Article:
Kimjongilia (DVD Review)6 Oct, 2010 By: Miko Revereza
Box Office $0.004 million
N.C. Heikin’s chilling documentary Kimjongilia: The Flower of Kim Jong Il offers new insights on North Korean hardships. The film presents an entirely different look at life from the inside through the testimonials of escapees and defectors. Without seeming to sensationalize an international threat or create counter-propaganda toward the country, Heikin compassionately reveals a growing human rights disaster.
The film is grounded in the six individuals who risk their lives to share these first-hand experiences of their homeland. Their stories of hunger, forced labor, escape and human trafficking abroad is a missing human perspective of the atrocities taking place in this territory.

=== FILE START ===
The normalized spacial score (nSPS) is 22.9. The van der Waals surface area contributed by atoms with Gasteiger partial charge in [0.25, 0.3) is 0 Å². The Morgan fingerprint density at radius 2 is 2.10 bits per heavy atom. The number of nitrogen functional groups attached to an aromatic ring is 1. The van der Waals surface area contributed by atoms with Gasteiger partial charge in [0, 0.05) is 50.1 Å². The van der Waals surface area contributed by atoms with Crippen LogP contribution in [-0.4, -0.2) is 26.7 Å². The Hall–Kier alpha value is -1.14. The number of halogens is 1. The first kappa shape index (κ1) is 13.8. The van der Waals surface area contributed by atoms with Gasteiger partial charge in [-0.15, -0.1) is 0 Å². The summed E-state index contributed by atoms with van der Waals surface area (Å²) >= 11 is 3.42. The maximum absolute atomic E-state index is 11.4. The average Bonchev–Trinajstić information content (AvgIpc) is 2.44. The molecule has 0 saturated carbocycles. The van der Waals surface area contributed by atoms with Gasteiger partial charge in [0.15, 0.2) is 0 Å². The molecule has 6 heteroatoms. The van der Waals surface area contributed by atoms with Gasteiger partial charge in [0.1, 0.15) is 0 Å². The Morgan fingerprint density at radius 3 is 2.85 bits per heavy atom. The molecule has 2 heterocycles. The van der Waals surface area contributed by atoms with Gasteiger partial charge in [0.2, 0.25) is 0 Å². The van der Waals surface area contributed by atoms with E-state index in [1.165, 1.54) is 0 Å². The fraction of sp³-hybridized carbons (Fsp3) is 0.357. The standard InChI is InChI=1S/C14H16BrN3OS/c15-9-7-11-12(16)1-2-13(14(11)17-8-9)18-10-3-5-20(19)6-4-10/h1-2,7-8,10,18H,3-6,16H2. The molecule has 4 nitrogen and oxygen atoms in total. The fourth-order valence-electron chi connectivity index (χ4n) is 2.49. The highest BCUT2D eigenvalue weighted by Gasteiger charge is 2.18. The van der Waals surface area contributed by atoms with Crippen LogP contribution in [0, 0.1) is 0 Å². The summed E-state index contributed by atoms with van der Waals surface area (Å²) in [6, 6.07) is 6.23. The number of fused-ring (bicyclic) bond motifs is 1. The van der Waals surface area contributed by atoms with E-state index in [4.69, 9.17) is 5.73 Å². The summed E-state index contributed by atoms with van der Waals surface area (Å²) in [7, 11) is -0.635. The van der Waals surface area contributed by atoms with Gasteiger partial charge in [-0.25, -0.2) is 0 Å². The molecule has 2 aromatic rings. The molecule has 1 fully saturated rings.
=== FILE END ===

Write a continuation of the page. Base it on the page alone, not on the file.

In the film, dated propaganda is a constantly reappearing device to reference time and history. Cheesy jingle-driven commercials about North Korea’s prospering farmlands feel sweet and lighthearted but the reality behind the façade is famine, food shortages and mass starvation. More so, the footage of North Korea’s mass games incorporating tens of thousands of brilliantly choreographed participants filling a stadium never falls short of amazing, if not terrifying.
Some standout creative touches to the film are the animated propaganda collages, interpretive dance sequences and original screen music by Michael Gordon. Cinematographer Kyle Saylors does a brilliant job creating a visual style and disclosing the interviewees’ identities by sticking with extreme close ups on their most expressive facial features.
Although this film can be a haunting reminder of the inhumane capacity of human nature, the stories of the survivors are a true testament of hope and determination toward change.